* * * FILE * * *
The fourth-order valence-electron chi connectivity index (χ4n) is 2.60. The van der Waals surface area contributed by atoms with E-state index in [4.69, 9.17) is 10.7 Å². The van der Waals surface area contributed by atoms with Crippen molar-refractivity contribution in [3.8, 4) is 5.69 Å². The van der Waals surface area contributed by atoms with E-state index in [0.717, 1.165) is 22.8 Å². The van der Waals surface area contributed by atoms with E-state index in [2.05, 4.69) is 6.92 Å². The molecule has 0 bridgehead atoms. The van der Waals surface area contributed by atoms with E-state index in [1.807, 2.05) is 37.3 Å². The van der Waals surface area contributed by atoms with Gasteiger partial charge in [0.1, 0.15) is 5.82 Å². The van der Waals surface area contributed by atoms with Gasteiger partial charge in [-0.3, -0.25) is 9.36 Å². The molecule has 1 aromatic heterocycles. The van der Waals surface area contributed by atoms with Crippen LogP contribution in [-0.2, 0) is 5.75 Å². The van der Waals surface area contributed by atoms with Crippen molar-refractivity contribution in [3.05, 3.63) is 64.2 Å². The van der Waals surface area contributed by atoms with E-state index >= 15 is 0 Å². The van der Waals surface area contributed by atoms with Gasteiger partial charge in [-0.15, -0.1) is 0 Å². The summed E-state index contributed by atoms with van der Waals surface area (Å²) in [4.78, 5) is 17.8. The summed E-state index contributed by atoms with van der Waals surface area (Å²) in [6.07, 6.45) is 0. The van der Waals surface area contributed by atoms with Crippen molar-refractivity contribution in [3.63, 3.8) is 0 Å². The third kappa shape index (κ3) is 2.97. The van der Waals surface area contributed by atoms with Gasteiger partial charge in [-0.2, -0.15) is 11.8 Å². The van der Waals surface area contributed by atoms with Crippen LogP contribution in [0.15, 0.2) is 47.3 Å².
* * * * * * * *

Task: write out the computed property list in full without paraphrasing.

The fourth-order valence-electron chi connectivity index (χ4n) is 2.60. The van der Waals surface area contributed by atoms with E-state index in [4.69, 9.17) is 10.7 Å². The van der Waals surface area contributed by atoms with Crippen molar-refractivity contribution in [3.8, 4) is 5.69 Å². The van der Waals surface area contributed by atoms with E-state index in [0.717, 1.165) is 22.8 Å². The van der Waals surface area contributed by atoms with E-state index in [2.05, 4.69) is 6.92 Å². The molecule has 0 bridgehead atoms. The van der Waals surface area contributed by atoms with E-state index in [1.807, 2.05) is 37.3 Å². The van der Waals surface area contributed by atoms with Gasteiger partial charge in [0.1, 0.15) is 5.82 Å². The van der Waals surface area contributed by atoms with Gasteiger partial charge in [-0.3, -0.25) is 9.36 Å². The molecule has 1 aromatic heterocycles. The van der Waals surface area contributed by atoms with Crippen LogP contribution in [-0.2, 0) is 5.75 Å². The van der Waals surface area contributed by atoms with Crippen molar-refractivity contribution in [3.05, 3.63) is 64.2 Å². The van der Waals surface area contributed by atoms with E-state index >= 15 is 0 Å². The van der Waals surface area contributed by atoms with Gasteiger partial charge in [-0.15, -0.1) is 0 Å². The summed E-state index contributed by atoms with van der Waals surface area (Å²) in [4.78, 5) is 17.8. The summed E-state index contributed by atoms with van der Waals surface area (Å²) in [6.07, 6.45) is 0. The van der Waals surface area contributed by atoms with Crippen molar-refractivity contribution in [3.63, 3.8) is 0 Å². The third kappa shape index (κ3) is 2.97. The van der Waals surface area contributed by atoms with Gasteiger partial charge in [-0.2, -0.15) is 11.8 Å². The van der Waals surface area contributed by atoms with Crippen LogP contribution in [0.15, 0.2) is 47.3 Å².